Both sides of the Christmas break have seen intense activity at Westminster as the Fisheries…
Spurdog By-catch Initiative
Spurdog presents a particular challenge to fishermen, fisheries managers, scientists and conservationists. Caught as a by-catch in a number of different fishing gears, its conservation status is giving cause for concern; but as the species is extremely difficult for fishing vessels to avoid, some question the effectiveness of the zero TAC that has been applied for the last few years to rebuild the stock. At the same time it generates a large number of dead discards. Fishermen have repeatedly expressed their frustration at having to throw back dead spurdog on those sporadic and irregular occasions when spurdog appear in their nets.
Possible alternatives to a zero TAC for spurdog (Squalus acanthias) are the focus of an NFFO led Fisheries Science Partnership project and the subject of a broad stakeholder meeting held recently in London.
Along with Cefas scientists, Defra policy officials, and NGOs, the NFFO has been working on the design of a pilot project that could provide some answers on how spurdog stocks could be rebuilt without impeding the main economic fisheries. The project has a particular urgency because zero TACs will not be compatible with the Landings Obligation. The stark choice appears to be to define spurdog as a prohibited species, (which will not address the problem of dead discarding) or permit a small by-catch allowance consistent with continued stock recovery, (which if not handled very carefully could become the ultimate choke species, preventing vessels from catching their main economic target species).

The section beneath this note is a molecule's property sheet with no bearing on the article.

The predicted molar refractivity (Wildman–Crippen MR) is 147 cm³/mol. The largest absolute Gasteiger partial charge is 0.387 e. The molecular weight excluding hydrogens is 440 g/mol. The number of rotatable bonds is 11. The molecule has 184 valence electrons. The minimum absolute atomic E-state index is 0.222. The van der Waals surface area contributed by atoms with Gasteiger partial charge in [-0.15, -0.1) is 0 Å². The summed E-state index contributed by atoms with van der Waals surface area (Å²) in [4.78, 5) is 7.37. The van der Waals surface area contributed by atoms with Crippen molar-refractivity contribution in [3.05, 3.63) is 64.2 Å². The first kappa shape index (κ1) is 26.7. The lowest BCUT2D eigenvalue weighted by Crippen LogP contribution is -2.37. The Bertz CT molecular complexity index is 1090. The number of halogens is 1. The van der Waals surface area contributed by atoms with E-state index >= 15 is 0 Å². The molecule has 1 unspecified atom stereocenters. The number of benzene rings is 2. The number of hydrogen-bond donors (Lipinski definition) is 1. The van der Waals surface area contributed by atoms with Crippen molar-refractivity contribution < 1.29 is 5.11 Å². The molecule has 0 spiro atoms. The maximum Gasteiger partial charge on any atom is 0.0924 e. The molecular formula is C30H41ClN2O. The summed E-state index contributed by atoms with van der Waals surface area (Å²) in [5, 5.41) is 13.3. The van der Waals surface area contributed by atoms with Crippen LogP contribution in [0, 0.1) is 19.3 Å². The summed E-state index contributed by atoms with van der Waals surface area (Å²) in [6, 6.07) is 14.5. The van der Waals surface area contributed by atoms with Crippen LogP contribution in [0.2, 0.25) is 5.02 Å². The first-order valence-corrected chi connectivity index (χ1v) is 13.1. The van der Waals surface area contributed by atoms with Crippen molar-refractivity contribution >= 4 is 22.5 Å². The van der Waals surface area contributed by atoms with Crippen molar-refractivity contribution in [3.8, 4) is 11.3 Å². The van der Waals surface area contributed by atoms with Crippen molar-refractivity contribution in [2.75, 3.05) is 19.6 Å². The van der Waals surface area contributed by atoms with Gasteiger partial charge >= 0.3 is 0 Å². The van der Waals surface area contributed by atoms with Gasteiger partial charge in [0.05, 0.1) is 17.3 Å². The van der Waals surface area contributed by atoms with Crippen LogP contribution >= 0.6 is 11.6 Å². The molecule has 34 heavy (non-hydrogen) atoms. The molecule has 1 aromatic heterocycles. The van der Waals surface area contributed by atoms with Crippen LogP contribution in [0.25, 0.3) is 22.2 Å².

The London meeting was certainly successful in highlighting the complexity of the issue; but also in demonstrating unity of purpose between scientists, policy-makers, conservationists and fishermen; and did point towards some possible solutions. Cefas’ work on the spatial and seasonal distribution of spurdog was highly relevant and may provide the basis for a successful avoidance programme, if used within a flexible and adaptive policy approach.
Learning from experiences elsewhere on how it might be possible to avoid unwanted catch (in order to allow unimpeded access to the main target species) was an important part of the meeting; and in particular a presentation by Catherine O’Keefe of the University of Massachusetts gave much food for thought. In the New England fishery, the problem is relatively low value yellow-tail flounder which potentially acts as a choke on the high value scallop fishery. A real time reporting and feedback system which identifies areas in which high aggregations of yellowtail might be expected, was developed jointly by fishermen and scientists. This voluntary but quite sophisticated collaborative arrangement allows effective avoidance to keep the by-catch species under the permitted limits, thereby preventing it from acting as a choke.
No one is suggesting that we slavishly follow the New England model - except in that it demonstrates what can be achieved with a little collaboration, flexibility and shared information and insights to develop solutions tailored to regional circumstances.
In concrete terms, the next steps for the project will be to set up a trial to explore the issues associated with a limited by-catch approach, probably in the Celtic Sea. The number of vessels involved in the trial will depend on whether a spurdog allowance can be secured during this year’s December Fisheries Council as a departure from the zero TAC approach. It will not be lost on the Commission and Council that spurdog is but one of potentially dozens of choke species that may emerge as the Landings Obligation is progressively applied.